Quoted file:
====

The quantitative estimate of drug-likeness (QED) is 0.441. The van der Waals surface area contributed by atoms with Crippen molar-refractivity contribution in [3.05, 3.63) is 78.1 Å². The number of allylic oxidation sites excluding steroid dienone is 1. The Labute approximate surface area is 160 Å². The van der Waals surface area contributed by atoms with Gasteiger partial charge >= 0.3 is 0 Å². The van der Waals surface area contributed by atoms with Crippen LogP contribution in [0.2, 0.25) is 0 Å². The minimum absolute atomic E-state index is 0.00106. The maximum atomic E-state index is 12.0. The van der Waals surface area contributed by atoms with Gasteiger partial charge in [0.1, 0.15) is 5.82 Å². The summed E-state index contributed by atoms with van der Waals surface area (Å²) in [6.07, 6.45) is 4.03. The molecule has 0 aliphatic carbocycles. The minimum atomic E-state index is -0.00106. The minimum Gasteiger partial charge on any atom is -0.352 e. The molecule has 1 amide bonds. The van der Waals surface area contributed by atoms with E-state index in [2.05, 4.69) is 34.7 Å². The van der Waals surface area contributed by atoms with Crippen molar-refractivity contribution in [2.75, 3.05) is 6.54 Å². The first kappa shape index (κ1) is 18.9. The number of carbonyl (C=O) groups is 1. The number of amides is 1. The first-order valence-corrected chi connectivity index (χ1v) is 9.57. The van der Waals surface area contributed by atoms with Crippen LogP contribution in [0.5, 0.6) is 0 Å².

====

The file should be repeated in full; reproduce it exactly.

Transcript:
The quantitative estimate of drug-likeness (QED) is 0.441. The van der Waals surface area contributed by atoms with Crippen molar-refractivity contribution in [3.05, 3.63) is 78.1 Å². The number of allylic oxidation sites excluding steroid dienone is 1. The Labute approximate surface area is 160 Å². The van der Waals surface area contributed by atoms with Gasteiger partial charge >= 0.3 is 0 Å². The van der Waals surface area contributed by atoms with Crippen LogP contribution in [0.2, 0.25) is 0 Å². The minimum absolute atomic E-state index is 0.00106. The maximum atomic E-state index is 12.0. The van der Waals surface area contributed by atoms with Gasteiger partial charge in [0.1, 0.15) is 5.82 Å². The summed E-state index contributed by atoms with van der Waals surface area (Å²) in [6.07, 6.45) is 4.03. The molecule has 0 aliphatic carbocycles. The minimum atomic E-state index is -0.00106. The minimum Gasteiger partial charge on any atom is -0.352 e. The molecule has 1 amide bonds. The van der Waals surface area contributed by atoms with E-state index in [2.05, 4.69) is 34.7 Å². The van der Waals surface area contributed by atoms with Crippen molar-refractivity contribution in [2.75, 3.05) is 6.54 Å². The first kappa shape index (κ1) is 18.9. The number of carbonyl (C=O) groups is 1. The number of amides is 1. The first-order valence-corrected chi connectivity index (χ1v) is 9.57. The van der Waals surface area contributed by atoms with Crippen LogP contribution in [0.5, 0.6) is 0 Å².